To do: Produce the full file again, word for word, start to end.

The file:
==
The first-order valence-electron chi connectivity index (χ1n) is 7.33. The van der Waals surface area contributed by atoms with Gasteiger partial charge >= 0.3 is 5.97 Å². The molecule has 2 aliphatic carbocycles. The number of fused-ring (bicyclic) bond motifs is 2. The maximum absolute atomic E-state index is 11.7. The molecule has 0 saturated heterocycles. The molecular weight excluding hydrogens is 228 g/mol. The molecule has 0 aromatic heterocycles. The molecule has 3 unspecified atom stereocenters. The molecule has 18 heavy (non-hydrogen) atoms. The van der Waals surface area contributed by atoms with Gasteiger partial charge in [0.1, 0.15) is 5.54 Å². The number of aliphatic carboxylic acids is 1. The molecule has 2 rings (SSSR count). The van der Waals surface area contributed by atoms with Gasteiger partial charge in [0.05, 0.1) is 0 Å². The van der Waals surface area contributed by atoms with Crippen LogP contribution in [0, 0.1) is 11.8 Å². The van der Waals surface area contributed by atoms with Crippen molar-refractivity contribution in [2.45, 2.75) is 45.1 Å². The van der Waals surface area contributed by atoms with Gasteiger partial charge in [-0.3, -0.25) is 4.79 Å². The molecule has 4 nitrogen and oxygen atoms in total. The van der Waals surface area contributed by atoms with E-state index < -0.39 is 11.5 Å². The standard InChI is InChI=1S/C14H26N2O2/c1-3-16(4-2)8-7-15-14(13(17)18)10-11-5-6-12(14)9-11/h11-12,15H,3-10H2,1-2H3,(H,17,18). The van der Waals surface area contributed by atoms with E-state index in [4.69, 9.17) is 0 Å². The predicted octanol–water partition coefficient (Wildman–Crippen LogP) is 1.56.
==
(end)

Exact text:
The first-order valence-electron chi connectivity index (χ1n) is 7.33. The van der Waals surface area contributed by atoms with Gasteiger partial charge >= 0.3 is 5.97 Å². The molecule has 2 aliphatic carbocycles. The number of fused-ring (bicyclic) bond motifs is 2. The maximum absolute atomic E-state index is 11.7. The molecule has 0 saturated heterocycles. The molecular weight excluding hydrogens is 228 g/mol. The molecule has 0 aromatic heterocycles. The molecule has 3 unspecified atom stereocenters. The molecule has 18 heavy (non-hydrogen) atoms. The van der Waals surface area contributed by atoms with Gasteiger partial charge in [0.1, 0.15) is 5.54 Å². The number of aliphatic carboxylic acids is 1. The molecule has 2 rings (SSSR count). The van der Waals surface area contributed by atoms with Gasteiger partial charge in [0.05, 0.1) is 0 Å². The van der Waals surface area contributed by atoms with Crippen LogP contribution in [0, 0.1) is 11.8 Å². The van der Waals surface area contributed by atoms with Crippen molar-refractivity contribution in [2.45, 2.75) is 45.1 Å². The van der Waals surface area contributed by atoms with Gasteiger partial charge in [-0.3, -0.25) is 4.79 Å². The molecule has 4 nitrogen and oxygen atoms in total. The van der Waals surface area contributed by atoms with E-state index < -0.39 is 11.5 Å². The standard InChI is InChI=1S/C14H26N2O2/c1-3-16(4-2)8-7-15-14(13(17)18)10-11-5-6-12(14)9-11/h11-12,15H,3-10H2,1-2H3,(H,17,18). The van der Waals surface area contributed by atoms with E-state index in [4.69, 9.17) is 0 Å². The predicted octanol–water partition coefficient (Wildman–Crippen LogP) is 1.56.